History of the Village of Stoney Middleton

By Thomas E. Cowen (1910)

Transcriptions by Rosemary Lockie, © Copyright 2003

History of the Village of Stoney MiddletonCHARITIES

CHARITIES.

THOMAS WHYTE by will dated 1692, gave land and premises, consisting of 32 acres old enclosed land at Booths, in the parish of Hathersage, to four trustees and their heirs on trust, viz.:-

Benjamin Ashton, of Hathersage, Gent.
William Fynney, of Little Longstone, Yeoman
James Fynney (his son and heir apparent).
Thomas Fynney (another son).

At the enclosure of 1808, nine acres were added.

Out of rents the trustees were to pay:-

  1. - £6 yearly to the Curate of Stoney Middleton, providing that he came into “the cure” with the consent of Benj. Ashton and the majority of the trustees; otherwise it was to be applied to charitable purposes. This is paid in equal portions on St. Thomas's Day and the Day of Pentecost.

  2. - 10s yearly “to the Clerk of the Church or Chapel of Stoney Middleton” on St. Thomas's Day.

  3. - A Sixpenny Brown Loaf and a shillingsworth of Flesh meat to each of twenty poor people, resident in the chappelry of Stony Middleton, on the feast of St. Thomas and the Day of Pentecost.

  4. - 10s. yearly, to the persons who distribute the Charity.

  5. - With the exception of some private bequests, the remainder of the rent and profits were to be divided equally amongst the trustees.

A wealthy gentleman of this name lived in “Nook House” 50 or 60 years ago, but whether he was a relative of this benefactor is not known. The well outside is still designated “White's Well.”

ROBERT TRURIE by will in 1720 left a rent charge of £3 issuing out of two messuages in Derwent Dale, to be paid by the Vicar of Derwent for the education of poor children. This is the only school that receives it.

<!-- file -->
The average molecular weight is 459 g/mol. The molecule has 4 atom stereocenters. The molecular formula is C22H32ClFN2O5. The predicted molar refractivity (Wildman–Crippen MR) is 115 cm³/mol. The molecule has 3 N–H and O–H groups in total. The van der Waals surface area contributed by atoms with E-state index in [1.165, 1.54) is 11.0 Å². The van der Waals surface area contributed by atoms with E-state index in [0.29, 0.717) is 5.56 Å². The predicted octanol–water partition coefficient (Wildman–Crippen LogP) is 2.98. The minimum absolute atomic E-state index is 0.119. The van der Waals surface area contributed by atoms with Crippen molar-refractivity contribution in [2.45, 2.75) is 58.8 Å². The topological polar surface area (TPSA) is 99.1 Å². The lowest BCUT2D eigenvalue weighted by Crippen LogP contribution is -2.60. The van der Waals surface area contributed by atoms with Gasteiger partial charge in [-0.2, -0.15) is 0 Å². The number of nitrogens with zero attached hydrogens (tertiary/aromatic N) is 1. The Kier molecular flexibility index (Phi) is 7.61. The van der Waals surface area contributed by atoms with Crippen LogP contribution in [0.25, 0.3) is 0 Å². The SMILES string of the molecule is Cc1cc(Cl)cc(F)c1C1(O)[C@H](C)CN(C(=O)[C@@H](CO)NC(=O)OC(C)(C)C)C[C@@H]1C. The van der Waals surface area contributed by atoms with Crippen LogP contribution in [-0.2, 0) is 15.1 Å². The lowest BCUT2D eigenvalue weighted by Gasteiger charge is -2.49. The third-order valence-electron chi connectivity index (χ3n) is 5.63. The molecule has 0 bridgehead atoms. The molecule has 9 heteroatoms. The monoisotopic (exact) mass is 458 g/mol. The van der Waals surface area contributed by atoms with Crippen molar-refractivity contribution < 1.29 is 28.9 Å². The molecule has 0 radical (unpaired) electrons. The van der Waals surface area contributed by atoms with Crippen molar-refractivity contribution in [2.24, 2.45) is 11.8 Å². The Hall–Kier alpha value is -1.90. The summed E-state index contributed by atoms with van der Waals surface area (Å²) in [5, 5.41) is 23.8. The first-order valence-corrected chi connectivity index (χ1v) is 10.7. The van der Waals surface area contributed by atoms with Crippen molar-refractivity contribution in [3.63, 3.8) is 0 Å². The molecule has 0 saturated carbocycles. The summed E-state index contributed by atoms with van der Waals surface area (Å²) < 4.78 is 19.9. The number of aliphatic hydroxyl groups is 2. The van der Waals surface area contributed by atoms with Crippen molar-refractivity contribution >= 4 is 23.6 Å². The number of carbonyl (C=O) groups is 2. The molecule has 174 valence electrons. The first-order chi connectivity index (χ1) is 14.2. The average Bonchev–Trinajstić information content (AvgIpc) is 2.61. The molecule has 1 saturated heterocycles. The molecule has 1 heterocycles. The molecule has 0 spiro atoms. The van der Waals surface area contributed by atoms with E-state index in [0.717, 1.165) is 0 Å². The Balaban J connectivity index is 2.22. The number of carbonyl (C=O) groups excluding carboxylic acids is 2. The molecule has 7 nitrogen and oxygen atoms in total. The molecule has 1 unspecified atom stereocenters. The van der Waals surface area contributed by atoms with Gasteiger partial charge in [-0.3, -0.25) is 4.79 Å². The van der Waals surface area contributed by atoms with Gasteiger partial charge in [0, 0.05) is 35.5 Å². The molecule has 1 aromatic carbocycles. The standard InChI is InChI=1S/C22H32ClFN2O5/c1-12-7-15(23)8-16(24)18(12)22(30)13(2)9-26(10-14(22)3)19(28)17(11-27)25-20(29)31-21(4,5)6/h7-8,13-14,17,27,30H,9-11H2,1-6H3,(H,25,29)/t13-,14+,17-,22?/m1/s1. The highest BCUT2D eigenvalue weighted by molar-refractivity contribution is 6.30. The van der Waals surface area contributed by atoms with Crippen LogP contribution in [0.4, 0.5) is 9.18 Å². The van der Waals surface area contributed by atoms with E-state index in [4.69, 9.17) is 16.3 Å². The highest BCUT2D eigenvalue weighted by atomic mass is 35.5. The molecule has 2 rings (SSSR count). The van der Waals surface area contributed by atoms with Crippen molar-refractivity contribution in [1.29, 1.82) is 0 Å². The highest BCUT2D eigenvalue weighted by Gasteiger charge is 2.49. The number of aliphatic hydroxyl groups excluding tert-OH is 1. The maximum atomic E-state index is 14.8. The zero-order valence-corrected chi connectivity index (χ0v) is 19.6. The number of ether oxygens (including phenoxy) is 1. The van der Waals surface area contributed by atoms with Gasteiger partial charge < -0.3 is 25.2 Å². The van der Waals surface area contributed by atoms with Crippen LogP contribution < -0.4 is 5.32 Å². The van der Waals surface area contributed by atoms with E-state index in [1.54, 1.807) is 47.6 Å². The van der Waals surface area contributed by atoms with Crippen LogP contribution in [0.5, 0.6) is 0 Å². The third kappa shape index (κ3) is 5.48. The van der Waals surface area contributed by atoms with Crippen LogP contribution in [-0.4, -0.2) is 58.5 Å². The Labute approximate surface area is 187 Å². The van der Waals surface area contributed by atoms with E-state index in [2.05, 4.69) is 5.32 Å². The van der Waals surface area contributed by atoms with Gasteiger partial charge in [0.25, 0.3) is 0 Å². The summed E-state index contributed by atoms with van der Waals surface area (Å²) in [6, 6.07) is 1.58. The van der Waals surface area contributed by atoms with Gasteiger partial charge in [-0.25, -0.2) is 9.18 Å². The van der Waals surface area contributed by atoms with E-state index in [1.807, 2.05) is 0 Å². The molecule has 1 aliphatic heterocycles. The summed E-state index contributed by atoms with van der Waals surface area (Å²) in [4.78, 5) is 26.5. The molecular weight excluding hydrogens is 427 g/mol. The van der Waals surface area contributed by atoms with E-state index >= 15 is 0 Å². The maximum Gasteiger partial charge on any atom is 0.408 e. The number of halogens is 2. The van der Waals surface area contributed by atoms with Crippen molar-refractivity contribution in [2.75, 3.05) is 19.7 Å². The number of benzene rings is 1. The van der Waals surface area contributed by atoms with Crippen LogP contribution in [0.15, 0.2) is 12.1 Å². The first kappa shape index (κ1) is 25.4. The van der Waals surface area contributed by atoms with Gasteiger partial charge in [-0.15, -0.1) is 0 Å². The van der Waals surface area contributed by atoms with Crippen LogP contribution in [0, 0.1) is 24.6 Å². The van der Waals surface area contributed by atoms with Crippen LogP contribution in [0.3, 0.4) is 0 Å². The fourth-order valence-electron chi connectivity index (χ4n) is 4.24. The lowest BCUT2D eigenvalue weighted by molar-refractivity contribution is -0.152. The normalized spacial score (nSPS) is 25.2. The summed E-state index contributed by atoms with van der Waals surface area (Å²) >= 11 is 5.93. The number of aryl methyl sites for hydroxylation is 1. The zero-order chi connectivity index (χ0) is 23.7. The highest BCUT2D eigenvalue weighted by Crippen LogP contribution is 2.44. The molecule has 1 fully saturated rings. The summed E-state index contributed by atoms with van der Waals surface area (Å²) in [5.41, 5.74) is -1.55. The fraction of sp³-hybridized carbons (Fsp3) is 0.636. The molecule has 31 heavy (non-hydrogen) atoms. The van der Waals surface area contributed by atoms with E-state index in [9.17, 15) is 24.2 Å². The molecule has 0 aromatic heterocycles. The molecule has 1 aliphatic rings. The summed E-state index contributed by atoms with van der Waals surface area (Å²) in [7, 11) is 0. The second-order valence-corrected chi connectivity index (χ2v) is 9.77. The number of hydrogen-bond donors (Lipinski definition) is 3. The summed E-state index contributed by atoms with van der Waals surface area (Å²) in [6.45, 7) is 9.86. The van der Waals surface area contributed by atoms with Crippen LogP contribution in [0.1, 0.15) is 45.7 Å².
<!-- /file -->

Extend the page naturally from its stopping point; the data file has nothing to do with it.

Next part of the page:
BENJAMIN ASHTON, great grandfather of the late Major Shuttleworth, left an annual sum of £10 to be paid by John Spencer Ashton Shuttleworth, Esq., of Hathersage,

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to the chapelwardens and overseers of Stoney Middleton chapelry, to be distributed on St. Thomas's Day to the poor, in sums varying from 2s to 10s. This has not been paid for many years.

“REV. FRANCIS GISBORNE, Rector of Staveley, gave and bequeathed on trust (in 1818) certain sums of 3 per cent. Bank Annuities, the dividends whereof are to be laid out in the purchase of coarse Yorkshire Cloth and Flannel, which are to be given to the Poor of the several Rectories, Vicarages, and Curacies in Derbyshire nominated in the Trust Deed. The Minister or (should he be prevented) the churchwarden, who respectively are requested to take upon themselves that trouble, is to make the distribution at his discretion. The sum of £6 12s. 11d. is received annually, and the Flannel is distributed on St. Thomas's day.

End of Chapter XXII: => INDUSTRIES

OCR/transcript by Rosemary Lockie in February 2003.

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